Tenn. Code Ann. § 66-21-108 is the Scariest Statute I’ve Seen in a While (and I can’t wait to use it)

On May 21, 2018, the Legislature enacted a law related to real property lien disputes with some real teeth. (Picture the movie poster for Jaws.)

That statute is Tenn. Code Ann. § 66-21-108.

The law provides that, if a real property owner prevails in challenging a lien, the owner “shall recover” all of the following:

  1. The owner’s reasonable attorney’s fees;
  2. Reasonable costs incurred by the owner to challenge the validity of the lien;
  3. Liquidated damages in an amount equal to ten percent (10%) of the fair market value of the property not to exceed one hundred thousand dollars ($100,000); and
  4. Any actual damages incurred by the owner.

What’s significant about this statute is all the punishments it creates for a party losing a lien dispute. It creates a statutory basis for attorneys fees (remember, Tennessee is an “American Rule” state) and also creates a statutory basis for pretty hefty liquidated damages (remember, Tennessee courts don’t favor liquidated damages provisions).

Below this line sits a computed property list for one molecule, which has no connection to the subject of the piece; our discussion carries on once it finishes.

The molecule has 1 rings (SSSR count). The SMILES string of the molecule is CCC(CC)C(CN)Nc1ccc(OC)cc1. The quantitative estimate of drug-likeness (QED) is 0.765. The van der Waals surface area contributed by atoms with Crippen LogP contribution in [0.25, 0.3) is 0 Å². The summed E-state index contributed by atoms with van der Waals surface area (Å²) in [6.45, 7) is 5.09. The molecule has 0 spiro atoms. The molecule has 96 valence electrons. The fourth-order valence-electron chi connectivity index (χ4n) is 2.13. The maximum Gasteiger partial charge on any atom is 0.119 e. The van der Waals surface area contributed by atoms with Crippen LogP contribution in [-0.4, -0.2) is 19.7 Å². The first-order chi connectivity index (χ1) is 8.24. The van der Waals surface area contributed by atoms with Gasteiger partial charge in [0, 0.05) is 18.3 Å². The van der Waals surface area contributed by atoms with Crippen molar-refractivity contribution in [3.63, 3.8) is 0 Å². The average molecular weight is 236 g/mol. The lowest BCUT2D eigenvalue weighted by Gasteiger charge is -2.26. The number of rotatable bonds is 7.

And, in case that’s not enough, don’t overlook that this statute appears to impose these double penalties on a “strict liability” basis, meaning that there needs to be no showing of bad faith. Instead, all that the property owner needs to do is: (1) prevail; and (2) that’s it.

So, if you’re the property owner, you’ll love this statute. If you’re a contractor or represent lien claimants, you’re probably going to think about this statute when you file any lien claim.